On 14 February the Welsh Government published a report from the Roads Review Panel, an independent body appointed by the government entitled The Future of Road Investment in Wales. As this issue's contribution to the ongoing debate about the dualling of the A9 and A96 this excerpt addresses the safety claims of those MSPs who are determined to see the dualling take place. Section 5 of the report, entitled "Principals for Future Road Development" contains these general recommendations:
1. The Panel recommends that in future, schemes that modify the form of a road should only be for these four purposes:
2. The Panel recommends that road schemes that are consistent with current policy (i.e. schemes that achieve mode shift, reduce casualties, adapt roads to impacts of climate change, or provide access to development sites that will achieve high sustainable transport mode share) should meet four conditions:
This subsection talks about the second purpose listed above under Recommendation 1 - Reducing casualties where they are high, through small-scale changes.
5.4 The Panel considered that capital enhancements that change road or junction layouts may be appropriate where there are concerns in relation to safety, evidenced by a significantly higher rate of personal injury collisions than anticipated for the type of road, traffic volume or location.
However, before making changes to a road or junction layout, non-infrastructure measures to reduce casualties should be fully appraised, including lower speed limits; speed enforcement; enhanced road markings; and warning and other signs. These measures may achieve a sufficiently large reduction in casualties, and be more cost effective than changes to the road or junction layout. Speed limit reduction can provide a safety benefit over the length of a route, and may complement even lower limits at discrete locations. These measures also have low or zero embodied carbon emissions; and measures to reduce speeds have the added benefit that they reduce carbon dioxide emissions in use. Evidence should be provided that these non-infrastructure interventions are not as effective as required before beginning to consider more significant infrastructure interventions.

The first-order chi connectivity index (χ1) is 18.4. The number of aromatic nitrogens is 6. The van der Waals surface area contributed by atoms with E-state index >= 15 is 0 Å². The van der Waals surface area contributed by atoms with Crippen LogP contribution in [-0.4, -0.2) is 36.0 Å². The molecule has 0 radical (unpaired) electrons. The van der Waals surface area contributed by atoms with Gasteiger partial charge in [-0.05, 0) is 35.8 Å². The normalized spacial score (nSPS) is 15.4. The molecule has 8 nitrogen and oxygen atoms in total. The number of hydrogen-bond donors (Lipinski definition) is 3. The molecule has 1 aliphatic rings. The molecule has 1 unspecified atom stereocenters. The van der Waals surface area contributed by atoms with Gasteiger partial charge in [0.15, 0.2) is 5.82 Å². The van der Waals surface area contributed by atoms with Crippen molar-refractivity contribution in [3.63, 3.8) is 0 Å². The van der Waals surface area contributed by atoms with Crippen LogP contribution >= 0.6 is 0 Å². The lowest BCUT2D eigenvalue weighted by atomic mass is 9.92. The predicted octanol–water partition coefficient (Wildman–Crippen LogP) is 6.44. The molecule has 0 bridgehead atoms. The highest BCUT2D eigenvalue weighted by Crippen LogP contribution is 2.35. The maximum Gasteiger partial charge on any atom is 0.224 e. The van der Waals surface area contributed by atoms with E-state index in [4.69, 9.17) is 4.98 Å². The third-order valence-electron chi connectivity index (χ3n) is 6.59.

When appraising schemes that reduce speeds to improve safety, the Panel recommends that the resulting small increases in journey time should not be treated as a disbenefit in cost-benefit calculations. This will remove the possibility that safety is traded against journey time reductions in appraisal.
Where changes to road or junction layouts are necessary, the Sustainable Transport Hierarchy should be used to inform design development and decision- making. This means that priority must be given to changes to layout that reduce risk for people walking and cycling (who are at higher risk of death or serious injury) while providing more direct and convenient routes for these road users.
The above recommendations relate to capital safety enhancements, which change the form of the road asset, and not to routine maintenance and asset renewal which change its condition.
The Lugg Review of "Strategic Road Network Programmes in Relation to Meeting Statutory Duties" makes recommendations as to how the "safety-critical elements" of maintenance and asset renewal programmes should be prioritised and progressed.
Setting an objective to reduce road casualties does not, on its own, make a scheme consistent with current policy. An assessment is needed as to whether the scheme, in its entirety, is the most effective option to achieve that objective, and whether it may have the unintended effect of making other policy aims, particularly in relation to modal shift and carbon emissions, more difficult to achieve.
As Transform Scotland points out on its website, "The report recommends that road schemes should only be for the purposes of promoting sustainable transport, adapting to climate change, serving sustainable development or improving road safety. This is a very high bar for road schemes to pass, representing a revolution in the way that schemes are considered, and few existing road proposals in Wales will meet these new criteria."
Clearly the A9 and A96 dualling projects would not be justifiable if the Scottish Government were to commission and adopt a similar report.